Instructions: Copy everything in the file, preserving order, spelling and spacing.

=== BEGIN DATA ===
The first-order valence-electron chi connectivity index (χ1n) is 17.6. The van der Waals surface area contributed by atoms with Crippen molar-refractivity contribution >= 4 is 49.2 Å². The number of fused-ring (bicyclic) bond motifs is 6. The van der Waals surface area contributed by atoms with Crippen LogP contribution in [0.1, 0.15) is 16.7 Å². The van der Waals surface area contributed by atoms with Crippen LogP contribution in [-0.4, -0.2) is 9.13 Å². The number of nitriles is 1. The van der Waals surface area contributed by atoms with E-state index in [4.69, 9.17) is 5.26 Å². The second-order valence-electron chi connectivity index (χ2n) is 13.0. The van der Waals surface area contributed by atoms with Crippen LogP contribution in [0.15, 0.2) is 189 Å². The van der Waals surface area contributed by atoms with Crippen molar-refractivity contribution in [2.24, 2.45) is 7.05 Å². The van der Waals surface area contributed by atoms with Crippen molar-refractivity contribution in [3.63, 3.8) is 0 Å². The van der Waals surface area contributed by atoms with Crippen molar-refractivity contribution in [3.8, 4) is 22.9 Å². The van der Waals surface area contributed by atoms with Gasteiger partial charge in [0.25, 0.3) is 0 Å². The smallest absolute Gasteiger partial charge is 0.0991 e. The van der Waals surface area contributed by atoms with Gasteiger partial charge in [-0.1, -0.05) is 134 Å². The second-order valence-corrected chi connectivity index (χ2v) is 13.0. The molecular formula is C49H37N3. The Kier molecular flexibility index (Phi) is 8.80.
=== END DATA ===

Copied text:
The first-order valence-electron chi connectivity index (χ1n) is 17.6. The van der Waals surface area contributed by atoms with Crippen molar-refractivity contribution >= 4 is 49.2 Å². The number of fused-ring (bicyclic) bond motifs is 6. The van der Waals surface area contributed by atoms with Crippen LogP contribution in [0.1, 0.15) is 16.7 Å². The van der Waals surface area contributed by atoms with Crippen LogP contribution in [-0.4, -0.2) is 9.13 Å². The number of nitriles is 1. The van der Waals surface area contributed by atoms with E-state index in [4.69, 9.17) is 5.26 Å². The second-order valence-electron chi connectivity index (χ2n) is 13.0. The van der Waals surface area contributed by atoms with Crippen LogP contribution in [0.15, 0.2) is 189 Å². The van der Waals surface area contributed by atoms with Crippen molar-refractivity contribution in [2.24, 2.45) is 7.05 Å². The van der Waals surface area contributed by atoms with Crippen molar-refractivity contribution in [3.63, 3.8) is 0 Å². The van der Waals surface area contributed by atoms with Crippen molar-refractivity contribution in [3.8, 4) is 22.9 Å². The van der Waals surface area contributed by atoms with Gasteiger partial charge in [0.25, 0.3) is 0 Å². The smallest absolute Gasteiger partial charge is 0.0991 e. The van der Waals surface area contributed by atoms with Gasteiger partial charge in [-0.1, -0.05) is 134 Å². The second-order valence-corrected chi connectivity index (χ2v) is 13.0. The molecular formula is C49H37N3. The Kier molecular flexibility index (Phi) is 8.80.